5. Severe obesity (32,33) as defined by a body mass index [body mass index= weight in kilograms/(height in meters)2] equal to or greater than 45. Any unexplained physical examination finding or laboratory or imaging test abnormality that strongly 5_;ggests the !"presence of an exclusionary condition must be resolved before further classification.

Conditions That Do Not Adequately Explain Chronic Fatigue

The following conditions do not exclude a patient from the diagnosis of unexplained chronic fatigue.

I. Any condition defined primarily by symptoms that cannot be confirmed by diagnostic laboratory tests, including Fibromyalgia, anxiety disorders, somatoform disorders. nonpsychotic or nonmelancholic depression, neurasthenia, and multiple chemical sensitivity disorder.

2. Any condition under specific treatment sufficient to alleviate all symptoms related to that condition and for which the adequacy of treatment has been documented Such conditions include hypothyroidism for which the adequacy of replacement hormone has been verified by normal thyroid-stimulating hormone levels or asthma in which the adequacy of treatment has been determined by pulmonary tlll1ction and other testing.

3. Any condition, such as Lyme disease or syphilis, that was treated with definitive therapy before development of chronic symptomatic sequelae.

4. Any isolated and unexplained physical examination finding or laboratory or imaging test abnormality that is insufficient to strongly suggest the existence of an exclusionary condition. Such conditions include an elevated antinuclear antibody titer that is inadequate to strongly support a diagnosis of a discrete connective tissue disorder without other laboratory or clinical evidence.


The following are the other members of the International Chronic Fatigue Syndrome Study Group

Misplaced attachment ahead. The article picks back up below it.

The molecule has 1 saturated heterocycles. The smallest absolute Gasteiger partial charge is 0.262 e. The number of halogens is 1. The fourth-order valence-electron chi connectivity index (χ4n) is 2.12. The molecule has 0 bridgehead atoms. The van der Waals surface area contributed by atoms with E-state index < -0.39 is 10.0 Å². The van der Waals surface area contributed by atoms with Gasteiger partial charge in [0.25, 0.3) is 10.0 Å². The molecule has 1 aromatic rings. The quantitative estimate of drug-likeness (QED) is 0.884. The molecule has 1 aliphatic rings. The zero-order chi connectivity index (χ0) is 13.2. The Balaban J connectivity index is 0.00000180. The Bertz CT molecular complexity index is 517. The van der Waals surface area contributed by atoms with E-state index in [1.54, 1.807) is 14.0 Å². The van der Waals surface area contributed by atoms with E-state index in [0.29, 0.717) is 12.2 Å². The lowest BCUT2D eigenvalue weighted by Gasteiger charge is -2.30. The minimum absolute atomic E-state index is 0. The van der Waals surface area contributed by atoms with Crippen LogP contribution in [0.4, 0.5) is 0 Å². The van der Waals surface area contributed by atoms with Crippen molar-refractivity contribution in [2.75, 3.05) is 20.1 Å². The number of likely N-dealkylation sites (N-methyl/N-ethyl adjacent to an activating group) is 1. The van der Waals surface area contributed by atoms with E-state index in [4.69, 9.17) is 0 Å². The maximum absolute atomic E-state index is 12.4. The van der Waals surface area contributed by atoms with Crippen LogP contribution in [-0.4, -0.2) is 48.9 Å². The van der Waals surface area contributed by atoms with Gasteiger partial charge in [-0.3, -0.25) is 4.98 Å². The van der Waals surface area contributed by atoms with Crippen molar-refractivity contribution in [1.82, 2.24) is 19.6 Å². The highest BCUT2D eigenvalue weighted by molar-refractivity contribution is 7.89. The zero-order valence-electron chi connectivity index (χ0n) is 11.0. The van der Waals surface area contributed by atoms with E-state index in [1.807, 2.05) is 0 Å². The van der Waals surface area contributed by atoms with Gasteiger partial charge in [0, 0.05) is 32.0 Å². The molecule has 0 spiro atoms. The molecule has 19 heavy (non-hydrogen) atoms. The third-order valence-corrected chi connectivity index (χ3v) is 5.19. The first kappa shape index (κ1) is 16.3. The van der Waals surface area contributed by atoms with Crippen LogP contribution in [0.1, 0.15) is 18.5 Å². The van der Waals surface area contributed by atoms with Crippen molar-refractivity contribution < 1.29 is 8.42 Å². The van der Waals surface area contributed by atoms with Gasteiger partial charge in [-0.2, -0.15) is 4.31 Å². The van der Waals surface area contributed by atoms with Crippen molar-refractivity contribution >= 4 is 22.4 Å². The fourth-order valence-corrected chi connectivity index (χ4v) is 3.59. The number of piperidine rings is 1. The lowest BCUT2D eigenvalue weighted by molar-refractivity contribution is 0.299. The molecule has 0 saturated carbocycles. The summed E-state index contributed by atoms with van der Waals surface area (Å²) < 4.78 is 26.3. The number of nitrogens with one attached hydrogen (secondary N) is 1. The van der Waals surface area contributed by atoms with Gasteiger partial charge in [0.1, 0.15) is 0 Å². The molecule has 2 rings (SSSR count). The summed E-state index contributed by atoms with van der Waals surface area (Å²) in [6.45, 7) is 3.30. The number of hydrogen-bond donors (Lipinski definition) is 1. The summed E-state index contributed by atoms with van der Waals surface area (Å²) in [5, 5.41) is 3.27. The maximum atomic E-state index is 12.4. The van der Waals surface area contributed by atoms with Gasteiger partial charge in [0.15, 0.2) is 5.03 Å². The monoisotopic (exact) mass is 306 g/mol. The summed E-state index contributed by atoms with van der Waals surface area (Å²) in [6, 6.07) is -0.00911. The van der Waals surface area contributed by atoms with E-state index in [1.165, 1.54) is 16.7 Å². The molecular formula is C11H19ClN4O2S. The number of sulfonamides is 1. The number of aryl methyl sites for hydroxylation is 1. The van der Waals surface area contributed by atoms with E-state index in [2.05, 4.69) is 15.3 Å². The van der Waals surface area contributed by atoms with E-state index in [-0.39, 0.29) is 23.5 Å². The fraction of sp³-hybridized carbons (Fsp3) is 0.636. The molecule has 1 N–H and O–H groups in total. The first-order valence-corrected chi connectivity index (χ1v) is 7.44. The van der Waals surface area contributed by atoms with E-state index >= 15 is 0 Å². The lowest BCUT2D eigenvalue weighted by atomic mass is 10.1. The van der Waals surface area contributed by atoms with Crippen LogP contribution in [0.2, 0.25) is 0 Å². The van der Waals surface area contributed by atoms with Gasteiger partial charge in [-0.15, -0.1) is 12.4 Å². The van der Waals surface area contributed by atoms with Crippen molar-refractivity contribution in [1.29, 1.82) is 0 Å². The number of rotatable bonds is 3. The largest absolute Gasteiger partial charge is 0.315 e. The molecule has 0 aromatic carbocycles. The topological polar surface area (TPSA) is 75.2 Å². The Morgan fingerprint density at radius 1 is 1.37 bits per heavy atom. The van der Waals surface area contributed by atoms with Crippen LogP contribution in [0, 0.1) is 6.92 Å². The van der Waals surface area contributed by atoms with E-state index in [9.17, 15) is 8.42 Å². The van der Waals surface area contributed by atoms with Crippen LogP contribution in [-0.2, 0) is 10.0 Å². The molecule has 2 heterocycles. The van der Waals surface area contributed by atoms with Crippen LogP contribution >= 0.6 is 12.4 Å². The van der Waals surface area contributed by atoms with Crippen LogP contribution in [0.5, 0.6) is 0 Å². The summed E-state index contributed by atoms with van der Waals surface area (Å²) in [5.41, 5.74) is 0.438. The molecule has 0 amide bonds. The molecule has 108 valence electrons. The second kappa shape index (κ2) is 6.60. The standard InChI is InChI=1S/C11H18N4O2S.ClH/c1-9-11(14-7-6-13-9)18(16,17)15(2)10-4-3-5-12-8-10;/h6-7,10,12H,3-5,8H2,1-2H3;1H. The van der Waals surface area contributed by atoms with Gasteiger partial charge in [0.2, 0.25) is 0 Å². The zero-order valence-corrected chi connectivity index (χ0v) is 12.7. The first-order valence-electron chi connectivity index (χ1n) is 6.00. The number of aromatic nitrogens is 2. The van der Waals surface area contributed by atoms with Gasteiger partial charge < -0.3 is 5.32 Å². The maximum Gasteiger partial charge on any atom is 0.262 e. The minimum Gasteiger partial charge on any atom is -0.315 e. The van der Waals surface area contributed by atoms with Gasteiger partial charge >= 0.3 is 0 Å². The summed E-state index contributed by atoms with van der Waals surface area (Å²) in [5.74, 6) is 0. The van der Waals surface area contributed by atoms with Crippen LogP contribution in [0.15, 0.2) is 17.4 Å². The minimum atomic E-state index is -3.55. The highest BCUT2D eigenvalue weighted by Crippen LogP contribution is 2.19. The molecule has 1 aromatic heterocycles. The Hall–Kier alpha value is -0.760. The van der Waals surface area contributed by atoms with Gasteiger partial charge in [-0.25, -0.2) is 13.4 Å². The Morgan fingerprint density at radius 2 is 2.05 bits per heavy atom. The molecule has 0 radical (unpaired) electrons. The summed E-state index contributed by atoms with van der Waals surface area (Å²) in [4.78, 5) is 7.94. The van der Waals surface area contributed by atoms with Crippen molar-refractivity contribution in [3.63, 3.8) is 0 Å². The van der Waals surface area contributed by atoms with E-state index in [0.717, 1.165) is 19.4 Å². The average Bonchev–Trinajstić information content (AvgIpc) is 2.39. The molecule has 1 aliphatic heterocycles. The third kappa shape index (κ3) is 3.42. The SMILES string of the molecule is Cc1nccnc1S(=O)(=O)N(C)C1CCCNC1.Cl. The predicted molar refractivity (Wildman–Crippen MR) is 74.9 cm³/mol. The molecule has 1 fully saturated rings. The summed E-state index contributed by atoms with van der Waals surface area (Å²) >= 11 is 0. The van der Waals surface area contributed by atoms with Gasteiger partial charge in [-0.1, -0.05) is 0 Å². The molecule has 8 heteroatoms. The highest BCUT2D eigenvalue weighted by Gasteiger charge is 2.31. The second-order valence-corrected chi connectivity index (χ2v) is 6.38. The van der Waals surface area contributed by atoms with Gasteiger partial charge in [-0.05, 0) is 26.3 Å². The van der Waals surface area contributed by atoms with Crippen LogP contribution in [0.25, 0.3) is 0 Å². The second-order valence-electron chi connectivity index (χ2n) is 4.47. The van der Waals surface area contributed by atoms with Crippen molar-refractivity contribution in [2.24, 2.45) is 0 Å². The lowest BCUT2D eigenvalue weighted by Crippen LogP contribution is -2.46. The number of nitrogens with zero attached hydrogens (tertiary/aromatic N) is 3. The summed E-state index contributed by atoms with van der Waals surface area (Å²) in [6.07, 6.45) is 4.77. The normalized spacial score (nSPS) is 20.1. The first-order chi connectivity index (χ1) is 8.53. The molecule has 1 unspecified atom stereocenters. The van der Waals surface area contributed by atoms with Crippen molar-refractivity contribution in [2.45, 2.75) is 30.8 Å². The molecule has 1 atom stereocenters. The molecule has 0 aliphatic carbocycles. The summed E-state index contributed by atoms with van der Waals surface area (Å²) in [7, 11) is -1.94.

National Institutes of Health, Bethesda,Maryland:
Ann Schluederberg, ScD; University of Colorado, Denver, Colorado:
James F. Jones, MD; Prince Henry Hospital and University of New South Wales, Sydney, Australia:
Andrew R. Lloyd, MD, FRACP; King's CoI1ege School of Medicine and Dentistry, London, United Kingdom:
Simon Wessely, MRCP, _1RC Psych; Polyclinic Medical Center and Pennsylvania State CoI1ege of Medicine, Harrisburg, Pennsylvania:
Nelson M. Gantz, MD; Texas A & M University Health Science Center and Scott & White Memorial Hospital, Temple, Texas:
Gary P. Holmes, MD; University of Washington Medical Center, Seattle, Washington:
Dedra Buchwald, MD; University of Toronto, Toronto, Canada:
Susan Abbey, MD, FRCP(C); University of California, San Francisco, San Francisco, California, and Aha Bates Hospital, Berkeley, California:
Jonathan Rest, MD; University of California, San Francisco, San Francisco, California:
Jay A. Levy, MD; Food and Drug Administration, Rockville, Maryland:
Heidi Jolson, MD, MPH; Lake Tahoe Medical Center, Incline Village, Nevada:
Daniel L. Peterson, MD; University Hospital Nijmegen, Nijmegen, the Netherlands:
JanH.M.M. Vercoulen, Pill; Centro Regionale di Riferminento Oncologico, Aviano, Italy:
Umberto Tirelli, MD; Karolinska Institute at Huddinge University Hospital, Stockholm, Sweden:
Birgitta Evengard, MD; New Jersey Medical School, Newark, New Jersey:
Benjamin H. Nate1son, MD; Centers for Disease Control and Prevention, Atlanta, Georgia:
Lea Steele, Michele Reyes, and William C.Reeves, MD.


The authors thank Carla Arpino, Judy Basso, Lyria Boast, Janet K. Dale, Karen Ezrine, Marya Grambs, K. Kimberly Kenney, Teruo Kitani, David Klonoff, Dorothy Knight, Gerhard R.F. Krueger, Hirohiko Kuratsune, Gudrun Lindh, Lars Lindquist, Lisa Livens, Alison Mawle, David McCluskey, John O'Connor, Orvalene Prewitt, Bonnie Randall, Karen B. Schmaling, Scott Schmid, John Stewart, Lars Wahlstrom, Denis Wakefield, and Andrew Wilson.

Requests for Reprints
Keiji Fukuda, MD, lVIPH, Mailstop A 15, Division of Viral and Rickettsial Diseases, National Center for Infectious Diseases Centers for Disease Control and Prevention, 1600 Clifton Road, Atlanta, GA 30333

Current Author Addresses:

Drs. Fukuda and Dobbins: Mailstop A I _Division of Viral and Rickettsial Diseases, National Center for Infectious Diseases, Centers for Disease Control and Prevention, 1600 Clifton Road, Atlanta, GA 30333.

Dr Straus: Clinical Center Room II N228, Laboratory of Clinical Investigation, National Institutes of Health, 9000 Rockville Pike. Bethesda, MD 20892.

Dr. Hickie: School of Psychiatry and Department of Infectious Diseases and Immunology, Prince Henry Hospital, University of New South Wales, Little Bay, NSW, 2036, Australia

Dr Sharpe: University of Oxford, Department of Psychiatry, Warneford Hospital, Oxford OX3 7JX. United Kingdom.

Dr.Komaroff: Division of General Medicine, Brigham and Women's Hospital, 75 Francis Street, Boston, MA 02115